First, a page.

By Dave Sewell
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The Zero Marginal Cost Society

This article is over 9 years, 7 months old
Issue 391

Internet entrepreneur Adam Dell set up Shared Earth in 2010, a web service for connecting would-be gardeners to unused plots of land. Jeremy Rifkin enthuses about the start-up’s rapid expansion.

When Dell says, “We have no business model”, Rifkin corrects, “Shared Earth does have a business model: it’s called the commons.” He sees it as one of many harbingers of a new collaborative and technological society that will one day make capitalism obsolete.

But the deal that started it combined Dell’s land and equipment with the labour of a woman who owned none – and they split the produce 50-50 – a percentage that would make a feudal baron blush, yet Rifkin seems not to even notice.

Rifkin is a management consultant with pretensions to being a prophet of post-capitalist utopia. Perhaps unsurprisingly, glossing over this contradiction involves a dizzying bout of jargon, pseudoscience and handwaving historical trends into existence on often rather flimsy evidence.

Along the way he uses some genuine insights that will be familiar. He argues with sincerity that capitalism is not eternal, that the market creates waste and anarchy and that greed and competition are not human nature.

Rifkin isn’t out to arm the system’s opponents with the arguments they need to overthrow it, but to scare the bosses into taking on board what seems to be his real, more modest goal.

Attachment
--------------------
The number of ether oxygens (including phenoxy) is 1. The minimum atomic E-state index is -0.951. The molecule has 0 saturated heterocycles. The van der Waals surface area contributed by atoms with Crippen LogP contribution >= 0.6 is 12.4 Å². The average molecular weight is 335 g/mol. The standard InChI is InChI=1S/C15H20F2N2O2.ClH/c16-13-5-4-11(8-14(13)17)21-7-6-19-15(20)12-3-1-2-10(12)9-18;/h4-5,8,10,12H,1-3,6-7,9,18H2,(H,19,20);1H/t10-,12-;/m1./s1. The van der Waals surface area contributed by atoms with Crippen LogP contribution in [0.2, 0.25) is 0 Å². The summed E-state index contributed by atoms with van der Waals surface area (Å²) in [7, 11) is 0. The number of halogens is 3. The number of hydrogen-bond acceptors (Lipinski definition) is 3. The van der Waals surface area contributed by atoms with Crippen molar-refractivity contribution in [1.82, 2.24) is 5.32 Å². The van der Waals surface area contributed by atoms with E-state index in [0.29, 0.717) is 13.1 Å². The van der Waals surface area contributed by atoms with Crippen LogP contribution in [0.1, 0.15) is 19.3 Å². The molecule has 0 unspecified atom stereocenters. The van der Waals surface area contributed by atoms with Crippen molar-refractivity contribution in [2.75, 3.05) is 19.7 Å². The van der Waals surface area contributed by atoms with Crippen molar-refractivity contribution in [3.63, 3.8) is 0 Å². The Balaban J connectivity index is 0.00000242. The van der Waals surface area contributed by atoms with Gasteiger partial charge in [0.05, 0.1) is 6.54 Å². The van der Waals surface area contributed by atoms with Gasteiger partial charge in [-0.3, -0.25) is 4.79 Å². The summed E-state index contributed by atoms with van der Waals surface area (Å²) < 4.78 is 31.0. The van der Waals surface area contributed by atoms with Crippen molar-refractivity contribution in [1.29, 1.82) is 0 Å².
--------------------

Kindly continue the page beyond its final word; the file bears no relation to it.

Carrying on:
He’s lobbying for investment in, to use his own language, “TIR infrastructure” and principally the “IoT”. That’s Third Industrial Revolution and Internet of Things respectively.

This would mean free universal wifi coverage, an “Energy Internet” of cheap renewable electricity on a decentralised grid, and a “Logistics Internet” that would minimise wasted capacity in lorries by coordinating journeys and combining loads.

For all that Rifkin calls this decentralised, in practice it seems remarkably like Stobart Group’s method of buying up the haulage wings of other companies and rationalising them through job cuts.

A new generation of “prosumers” – consumers who are also producers – is supposedly growing in the background to build on this economic base a new society of sharing, even as the old capitalism starts to wither.

Most of the book consists of looking for evidence to back up these two trends. Some of it adds up. Rifkin’s central claim, that technological advances drive down profit rates and throw whole industries into crisis, is certainly true – and a major factor in the current crisis.

The years of recession make his claims for the growth of car-sharing and couch-surfing fairly convincing too, if not necessarily his extrapolation from them.

Bolder claims for 3D printing’s power to free people from wage labour are more far-fetched – and if there’s any truth to his vision of contact with doctors being replaced by massive databases and patients trying to filter out the bullshit on chatrooms, then it’s more chilling than comforting.

But whether or not these trends take off they can’t take us beyond capitalism. Falling profit rates have caused crises before. Far from finishing the system off, new technologies have given it new leases of life with new fields of activity to exploit.

So have institutions that can seem like a non-capitalist “commons” such as the NHS that help underwrite the skilled workforce that British capitalism needed for the long boom.

Rifkin seems to be betting on just about every horse imaginable (with the curious exception of genetics) to repeat that recovery for the 21st century. But his hypothetical winnings would go to the very bosses we’d have to defeat in order to deliver on his egalitarian promises.

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